It’s nearly one year since Hurricane Ian. Will Florida be ready when another storm hits?

It was just last fall when Hurricane Ian, now classified as a category 5 storm, wreaked havoc across the state of Florida. Residents braced the eye of the storm as Ian made landfall on the state’s southwestern side, and millions more watched as communities, businesses and families changed forever.  

Ian nearly decimated Sanibel, a beloved vacation spot known for its array of colorful seashells, while it uprooted trees and tore off roofs in Fort Myers. Not to mention, inland communities suffered from flooding due to excessive rainfall, power lines went down and a series of destructive tornados followed Ian’s path. Not long after, Hurricane Nicole rocked northeast Florida, washing away beaches. 

Fast forward one year and where do we stand? Ian, then Nicole, now Idalia – it’s time to ask ourselves if Florida will be ready when another big storm hits. Here at EDF, the Climate Resilient Coasts and Watersheds team is focused on building resilience in Florida and ensuring communities are prepared for the increasingly frequent and severe weather events that are predicted. In recent months, there’s been a lot of progress – but there’s still a long way to go. Let’s look at how far we’ve come, and ways leaders can further prioritize a more resilient future.  

Damage and destruction on the west coast of Florida (Naples, Matlacha, Pine Island) caused by Hurricane Ian

New funding opportunities to build resilience  

In post-Ian Florida, securing adequate funding for resilience-building programs is a must. Luckily, leaders now have more funding opportunities through the state’s Resilient Florida program, which so far has dedicated a whopping $1.4 billion toward resilience efforts. As a result, the state can ensure a more coordinated approach to coastal and inland resilience to better prepare communities for rising sea levels and intensifying storms.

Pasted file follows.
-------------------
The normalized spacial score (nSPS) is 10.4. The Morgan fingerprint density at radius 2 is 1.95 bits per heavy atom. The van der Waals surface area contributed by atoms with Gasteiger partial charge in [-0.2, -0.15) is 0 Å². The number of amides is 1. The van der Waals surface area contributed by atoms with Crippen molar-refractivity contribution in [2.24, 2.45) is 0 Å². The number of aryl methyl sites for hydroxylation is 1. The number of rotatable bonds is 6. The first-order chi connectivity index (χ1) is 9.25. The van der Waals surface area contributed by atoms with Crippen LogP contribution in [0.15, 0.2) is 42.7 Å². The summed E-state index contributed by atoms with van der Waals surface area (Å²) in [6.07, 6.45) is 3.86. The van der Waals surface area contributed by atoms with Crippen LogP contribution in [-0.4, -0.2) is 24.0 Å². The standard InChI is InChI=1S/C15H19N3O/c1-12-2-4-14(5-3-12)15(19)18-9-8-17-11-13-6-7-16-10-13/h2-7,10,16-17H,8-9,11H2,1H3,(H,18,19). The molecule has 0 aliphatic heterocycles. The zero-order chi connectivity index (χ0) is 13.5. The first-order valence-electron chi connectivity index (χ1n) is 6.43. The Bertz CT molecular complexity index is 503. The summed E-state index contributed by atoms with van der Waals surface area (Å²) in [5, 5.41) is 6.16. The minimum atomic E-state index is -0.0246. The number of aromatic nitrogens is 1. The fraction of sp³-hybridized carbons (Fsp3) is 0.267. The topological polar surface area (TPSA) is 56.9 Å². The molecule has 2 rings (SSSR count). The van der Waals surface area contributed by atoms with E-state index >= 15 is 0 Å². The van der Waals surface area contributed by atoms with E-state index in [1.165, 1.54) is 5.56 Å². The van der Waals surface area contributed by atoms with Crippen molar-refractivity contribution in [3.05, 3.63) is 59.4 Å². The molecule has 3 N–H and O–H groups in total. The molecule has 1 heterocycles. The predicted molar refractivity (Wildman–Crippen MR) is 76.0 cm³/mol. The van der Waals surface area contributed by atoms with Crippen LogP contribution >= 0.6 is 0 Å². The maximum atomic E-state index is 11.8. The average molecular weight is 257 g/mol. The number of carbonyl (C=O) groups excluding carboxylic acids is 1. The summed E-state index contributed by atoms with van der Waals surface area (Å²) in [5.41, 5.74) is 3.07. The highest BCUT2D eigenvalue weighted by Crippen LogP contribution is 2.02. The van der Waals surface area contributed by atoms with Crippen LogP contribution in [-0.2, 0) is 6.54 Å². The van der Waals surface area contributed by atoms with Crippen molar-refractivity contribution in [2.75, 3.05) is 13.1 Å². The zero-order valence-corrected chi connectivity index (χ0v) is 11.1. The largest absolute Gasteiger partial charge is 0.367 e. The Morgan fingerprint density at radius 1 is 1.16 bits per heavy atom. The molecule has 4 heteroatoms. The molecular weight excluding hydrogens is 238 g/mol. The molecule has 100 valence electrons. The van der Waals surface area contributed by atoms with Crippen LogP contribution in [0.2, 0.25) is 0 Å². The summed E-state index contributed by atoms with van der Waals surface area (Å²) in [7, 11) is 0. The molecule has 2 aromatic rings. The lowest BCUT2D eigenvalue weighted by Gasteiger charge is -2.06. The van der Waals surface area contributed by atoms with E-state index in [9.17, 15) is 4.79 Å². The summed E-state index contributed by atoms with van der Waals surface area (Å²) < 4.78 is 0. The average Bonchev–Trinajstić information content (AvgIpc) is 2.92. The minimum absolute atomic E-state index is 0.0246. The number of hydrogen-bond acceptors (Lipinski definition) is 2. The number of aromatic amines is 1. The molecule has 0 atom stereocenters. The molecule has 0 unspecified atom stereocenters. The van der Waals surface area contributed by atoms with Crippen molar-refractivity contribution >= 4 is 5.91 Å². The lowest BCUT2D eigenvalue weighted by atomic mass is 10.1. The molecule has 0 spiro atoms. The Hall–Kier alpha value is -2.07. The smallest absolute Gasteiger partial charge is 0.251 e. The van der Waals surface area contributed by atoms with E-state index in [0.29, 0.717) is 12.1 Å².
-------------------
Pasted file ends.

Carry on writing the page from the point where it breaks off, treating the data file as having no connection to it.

Additionally, new enabling legislation now authorizes the state to be eligible for FEMA’s Safeguarding Tomorrow Revolving Loan Fund program. This means Florida communities can apply for federal funding to provide local governments with direct low interest loans to fund projects that reduce risks from natural hazards and disasters, in turn reducing the burden of grant applications. 

These funding opportunities offer the financial support necessary to carry out risk reduction and resilience-building programs that can better protect Florida communities from future storms and flood risks. 

Planning with the community to address flood impacts  

Since Ian, Collier County in southwest Florida has made great progress after reinitiating the Coastal Storm Risk Management feasibility study with the Army Corps of Engineers (Corps), which is dedicated to helping the county identify storm risks, evaluate solutions and carry out measures that protect residents and ecosystems against flooding from storm surge.  

EDF has worked in collaboration with local partners to advocate for the study’s re-initiation and we continue to push for more public engagement, measures that address multiple flood risks and the inclusion of natural solutions in proposed flood plans. 

As we work with both the Corps and the county, we are pleased that the public is involved and that local perspectives are now being considered. We hope that local perspectives continue to guide the remainder of the study, to ensure project ideas align with community priorities. 

Scaling up Florida’s resilience efforts 

But as we head into the height of this year’s hurricane season, it is essential that leaders, community members, businesses and organizations continue to advocate for bigger and better efforts to build resilience.  

That’s why leaders should strengthen government coordination by designating positions within state agencies to identify strengths and weaknesses when building resilience, create coordinated strategic plans and collaborate with Florida’s Chief Resilience Officer (CRO). The state should add dedicated staff and resources within the CRO’s office to increase capacity and better respond to disasters like Ian, extreme heat and more.  

Additionally, EDF supports legislation that includes flood disclosure for potential homebuyers and renters. Laws that ensure disclosure help empower residents to know their flood risks and make informed decisions about their future home. 

Damage and destruction on the west coast of Florida (Naples, Matlacha, Pine Island) caused by Hurricane Ian

We’ve come a long way since Ian, despite the steep hill left to climb. Let’s continue to work together – NGOs, policymakers, community members, businesses and more – to build a more resilient future for our state. 

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